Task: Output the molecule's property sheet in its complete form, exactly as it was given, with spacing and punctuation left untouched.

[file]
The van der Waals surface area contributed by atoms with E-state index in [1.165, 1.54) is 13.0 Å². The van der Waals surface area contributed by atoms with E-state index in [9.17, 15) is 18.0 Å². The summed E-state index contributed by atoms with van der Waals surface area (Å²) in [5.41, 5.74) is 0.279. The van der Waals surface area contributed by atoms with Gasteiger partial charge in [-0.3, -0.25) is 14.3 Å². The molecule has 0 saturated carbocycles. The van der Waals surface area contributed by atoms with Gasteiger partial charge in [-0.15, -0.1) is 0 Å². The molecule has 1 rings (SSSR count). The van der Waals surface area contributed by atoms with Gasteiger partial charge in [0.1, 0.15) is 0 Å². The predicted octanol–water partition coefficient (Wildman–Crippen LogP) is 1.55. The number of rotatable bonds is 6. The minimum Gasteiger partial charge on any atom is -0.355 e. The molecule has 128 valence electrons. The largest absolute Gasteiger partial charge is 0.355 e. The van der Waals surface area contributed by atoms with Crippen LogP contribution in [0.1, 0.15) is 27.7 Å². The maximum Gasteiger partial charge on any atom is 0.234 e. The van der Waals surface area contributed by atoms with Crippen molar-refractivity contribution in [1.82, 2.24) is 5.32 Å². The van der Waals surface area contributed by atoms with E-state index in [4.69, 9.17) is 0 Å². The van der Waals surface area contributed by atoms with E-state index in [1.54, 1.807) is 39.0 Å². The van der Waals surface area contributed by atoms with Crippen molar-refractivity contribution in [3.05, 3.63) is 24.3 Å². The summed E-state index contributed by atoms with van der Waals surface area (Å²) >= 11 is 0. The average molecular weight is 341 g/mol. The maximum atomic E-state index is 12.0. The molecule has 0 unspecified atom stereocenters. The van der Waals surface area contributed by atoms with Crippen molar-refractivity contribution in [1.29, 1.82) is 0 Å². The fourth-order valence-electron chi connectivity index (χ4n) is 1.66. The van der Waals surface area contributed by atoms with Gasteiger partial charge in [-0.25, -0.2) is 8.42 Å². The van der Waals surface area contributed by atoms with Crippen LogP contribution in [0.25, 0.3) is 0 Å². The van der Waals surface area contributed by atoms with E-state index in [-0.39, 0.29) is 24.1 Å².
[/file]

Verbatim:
The van der Waals surface area contributed by atoms with E-state index in [1.165, 1.54) is 13.0 Å². The van der Waals surface area contributed by atoms with E-state index in [9.17, 15) is 18.0 Å². The summed E-state index contributed by atoms with van der Waals surface area (Å²) in [5.41, 5.74) is 0.279. The van der Waals surface area contributed by atoms with Gasteiger partial charge in [-0.3, -0.25) is 14.3 Å². The molecule has 0 saturated carbocycles. The van der Waals surface area contributed by atoms with Gasteiger partial charge in [-0.15, -0.1) is 0 Å². The molecule has 1 rings (SSSR count). The van der Waals surface area contributed by atoms with Gasteiger partial charge in [0.1, 0.15) is 0 Å². The predicted octanol–water partition coefficient (Wildman–Crippen LogP) is 1.55. The number of rotatable bonds is 6. The minimum Gasteiger partial charge on any atom is -0.355 e. The molecule has 128 valence electrons. The largest absolute Gasteiger partial charge is 0.355 e. The van der Waals surface area contributed by atoms with Crippen LogP contribution in [0.1, 0.15) is 27.7 Å². The maximum Gasteiger partial charge on any atom is 0.234 e. The van der Waals surface area contributed by atoms with Crippen molar-refractivity contribution in [1.82, 2.24) is 5.32 Å². The van der Waals surface area contributed by atoms with E-state index in [4.69, 9.17) is 0 Å². The van der Waals surface area contributed by atoms with E-state index in [1.54, 1.807) is 39.0 Å². The van der Waals surface area contributed by atoms with Crippen molar-refractivity contribution in [3.05, 3.63) is 24.3 Å². The summed E-state index contributed by atoms with van der Waals surface area (Å²) >= 11 is 0. The average molecular weight is 341 g/mol. The maximum atomic E-state index is 12.0. The molecule has 0 unspecified atom stereocenters. The van der Waals surface area contributed by atoms with Crippen molar-refractivity contribution in [1.29, 1.82) is 0 Å². The fourth-order valence-electron chi connectivity index (χ4n) is 1.66. The van der Waals surface area contributed by atoms with Gasteiger partial charge in [-0.25, -0.2) is 8.42 Å². The van der Waals surface area contributed by atoms with Crippen LogP contribution in [0.25, 0.3) is 0 Å². The van der Waals surface area contributed by atoms with E-state index in [-0.39, 0.29) is 24.1 Å².